Phimosis and Paraphimosis
Phimosis is normal in children and typically resolves by age 5. Treatment is not required in the absence of complications such as balanitis, urinary tract infections (UTIs), urinary outlet obstruction, unresponsive dermatologic disease, or suspicion of carcinoma.
Betamethasone cream 0.05% two to three times a day applied to the tip of the foreskin and the area touching the glans for 3 months is often effective. Stretching the foreskin gently with 2 fingers or over an erect penis for 2 to 3 weeks with care not to cause paraphimosis is also successful. If conservative measures are ineffective, circumcision is the preferred surgical option.
In adults, phimosis may result from balanoposthitis or prolonged irritation. Risk of UTI, penile cancer, HIV, and sexually transmitted diseases is increased. The usual treatment is circumcision.
Paraphimosis can occur when the foreskin is left retracted (behind the glans penis). Retraction may occur during catheterization or physical examination. If the retracted foreskin is somewhat tight, it functions as a tourniquet, causing the glans to swell, both blocking the foreskin from returning to its normal position and worsening the constriction.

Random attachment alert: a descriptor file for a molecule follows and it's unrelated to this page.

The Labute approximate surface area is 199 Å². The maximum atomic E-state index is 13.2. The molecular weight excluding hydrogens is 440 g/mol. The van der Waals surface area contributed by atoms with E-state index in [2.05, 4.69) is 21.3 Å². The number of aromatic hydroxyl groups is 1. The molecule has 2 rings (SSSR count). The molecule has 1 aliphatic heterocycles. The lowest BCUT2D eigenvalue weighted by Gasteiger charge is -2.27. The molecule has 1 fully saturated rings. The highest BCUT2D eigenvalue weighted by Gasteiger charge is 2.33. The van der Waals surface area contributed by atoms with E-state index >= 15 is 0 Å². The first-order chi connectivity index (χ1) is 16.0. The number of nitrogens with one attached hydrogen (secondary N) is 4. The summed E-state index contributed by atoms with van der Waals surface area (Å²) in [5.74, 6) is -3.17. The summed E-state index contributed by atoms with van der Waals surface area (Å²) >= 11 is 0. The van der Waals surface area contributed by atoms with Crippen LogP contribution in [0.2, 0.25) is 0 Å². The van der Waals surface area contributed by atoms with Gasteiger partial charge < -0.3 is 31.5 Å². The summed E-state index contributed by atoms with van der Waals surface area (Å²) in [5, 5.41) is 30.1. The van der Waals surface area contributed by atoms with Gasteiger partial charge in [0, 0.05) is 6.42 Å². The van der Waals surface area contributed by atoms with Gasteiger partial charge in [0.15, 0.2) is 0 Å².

Paraphimosis should be regarded as an emergency, because constriction leads quickly to vascular compromise and necrosis of the glans penis. Firm circumferential compression of the glans with the hand may relieve edema sufficiently to allow the foreskin to be restored to its normal position. If this technique is ineffective, a dorsal slit done using a local anesthetic relieves the condition temporarily. Circumcision is then done when edema has resolved.